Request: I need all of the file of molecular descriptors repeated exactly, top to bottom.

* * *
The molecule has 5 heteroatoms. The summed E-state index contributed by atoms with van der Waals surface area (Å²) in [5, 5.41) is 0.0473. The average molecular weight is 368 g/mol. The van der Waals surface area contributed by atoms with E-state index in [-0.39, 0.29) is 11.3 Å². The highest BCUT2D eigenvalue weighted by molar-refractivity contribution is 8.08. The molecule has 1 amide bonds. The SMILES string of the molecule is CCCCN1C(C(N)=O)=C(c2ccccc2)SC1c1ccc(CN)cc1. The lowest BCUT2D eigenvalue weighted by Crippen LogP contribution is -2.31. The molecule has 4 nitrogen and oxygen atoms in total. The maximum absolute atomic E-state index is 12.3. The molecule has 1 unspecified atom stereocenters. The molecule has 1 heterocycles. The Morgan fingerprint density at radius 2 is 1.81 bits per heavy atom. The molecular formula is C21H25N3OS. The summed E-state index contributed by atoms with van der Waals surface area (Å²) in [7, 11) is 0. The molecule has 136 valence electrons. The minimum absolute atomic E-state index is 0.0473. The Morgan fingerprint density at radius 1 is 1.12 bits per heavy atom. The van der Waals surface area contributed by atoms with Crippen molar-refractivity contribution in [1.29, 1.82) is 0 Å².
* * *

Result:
The molecule has 5 heteroatoms. The summed E-state index contributed by atoms with van der Waals surface area (Å²) in [5, 5.41) is 0.0473. The average molecular weight is 368 g/mol. The van der Waals surface area contributed by atoms with E-state index in [-0.39, 0.29) is 11.3 Å². The highest BCUT2D eigenvalue weighted by molar-refractivity contribution is 8.08. The molecule has 1 amide bonds. The SMILES string of the molecule is CCCCN1C(C(N)=O)=C(c2ccccc2)SC1c1ccc(CN)cc1. The lowest BCUT2D eigenvalue weighted by Crippen LogP contribution is -2.31. The molecule has 4 nitrogen and oxygen atoms in total. The maximum absolute atomic E-state index is 12.3. The molecule has 1 unspecified atom stereocenters. The molecule has 1 heterocycles. The Morgan fingerprint density at radius 2 is 1.81 bits per heavy atom. The molecular formula is C21H25N3OS. The summed E-state index contributed by atoms with van der Waals surface area (Å²) in [7, 11) is 0. The molecule has 136 valence electrons. The minimum absolute atomic E-state index is 0.0473. The Morgan fingerprint density at radius 1 is 1.12 bits per heavy atom. The van der Waals surface area contributed by atoms with Crippen molar-refractivity contribution in [1.29, 1.82) is 0 Å².